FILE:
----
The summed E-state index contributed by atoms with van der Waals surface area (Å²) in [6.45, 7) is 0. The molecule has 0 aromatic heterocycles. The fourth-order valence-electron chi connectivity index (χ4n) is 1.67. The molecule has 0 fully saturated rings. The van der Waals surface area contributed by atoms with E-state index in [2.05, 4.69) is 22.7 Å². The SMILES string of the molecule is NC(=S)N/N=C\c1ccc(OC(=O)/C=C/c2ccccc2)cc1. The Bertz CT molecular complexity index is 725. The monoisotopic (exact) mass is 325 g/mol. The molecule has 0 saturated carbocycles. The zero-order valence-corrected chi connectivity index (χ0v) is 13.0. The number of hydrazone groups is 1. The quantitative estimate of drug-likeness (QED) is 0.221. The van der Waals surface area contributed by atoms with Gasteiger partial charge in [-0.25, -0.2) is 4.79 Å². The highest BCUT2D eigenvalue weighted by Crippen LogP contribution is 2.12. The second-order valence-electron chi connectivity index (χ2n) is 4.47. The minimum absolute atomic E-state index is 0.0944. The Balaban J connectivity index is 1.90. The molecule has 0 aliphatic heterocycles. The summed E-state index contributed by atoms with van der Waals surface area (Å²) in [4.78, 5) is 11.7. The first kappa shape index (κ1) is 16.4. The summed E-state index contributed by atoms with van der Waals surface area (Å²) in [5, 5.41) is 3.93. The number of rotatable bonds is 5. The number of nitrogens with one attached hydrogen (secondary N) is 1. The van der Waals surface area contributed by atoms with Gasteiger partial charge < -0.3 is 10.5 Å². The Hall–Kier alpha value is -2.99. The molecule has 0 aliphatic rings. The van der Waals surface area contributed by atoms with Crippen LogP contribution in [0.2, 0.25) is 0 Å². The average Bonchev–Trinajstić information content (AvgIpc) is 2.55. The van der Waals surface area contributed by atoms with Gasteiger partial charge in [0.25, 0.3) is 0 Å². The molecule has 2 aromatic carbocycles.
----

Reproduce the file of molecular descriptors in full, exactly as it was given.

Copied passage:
The summed E-state index contributed by atoms with van der Waals surface area (Å²) in [6.45, 7) is 0. The molecule has 0 aromatic heterocycles. The fourth-order valence-electron chi connectivity index (χ4n) is 1.67. The molecule has 0 fully saturated rings. The van der Waals surface area contributed by atoms with E-state index in [2.05, 4.69) is 22.7 Å². The SMILES string of the molecule is NC(=S)N/N=C\c1ccc(OC(=O)/C=C/c2ccccc2)cc1. The Bertz CT molecular complexity index is 725. The monoisotopic (exact) mass is 325 g/mol. The molecule has 0 saturated carbocycles. The zero-order valence-corrected chi connectivity index (χ0v) is 13.0. The number of hydrazone groups is 1. The quantitative estimate of drug-likeness (QED) is 0.221. The van der Waals surface area contributed by atoms with Gasteiger partial charge in [-0.25, -0.2) is 4.79 Å². The highest BCUT2D eigenvalue weighted by Crippen LogP contribution is 2.12. The second-order valence-electron chi connectivity index (χ2n) is 4.47. The minimum absolute atomic E-state index is 0.0944. The Balaban J connectivity index is 1.90. The molecule has 0 aliphatic heterocycles. The summed E-state index contributed by atoms with van der Waals surface area (Å²) in [4.78, 5) is 11.7. The first kappa shape index (κ1) is 16.4. The summed E-state index contributed by atoms with van der Waals surface area (Å²) in [5, 5.41) is 3.93. The number of rotatable bonds is 5. The number of nitrogens with one attached hydrogen (secondary N) is 1. The van der Waals surface area contributed by atoms with Gasteiger partial charge < -0.3 is 10.5 Å². The Hall–Kier alpha value is -2.99. The molecule has 0 aliphatic rings. The van der Waals surface area contributed by atoms with Crippen LogP contribution in [0.2, 0.25) is 0 Å². The average Bonchev–Trinajstić information content (AvgIpc) is 2.55. The van der Waals surface area contributed by atoms with Gasteiger partial charge in [0.25, 0.3) is 0 Å². The molecule has 2 aromatic carbocycles.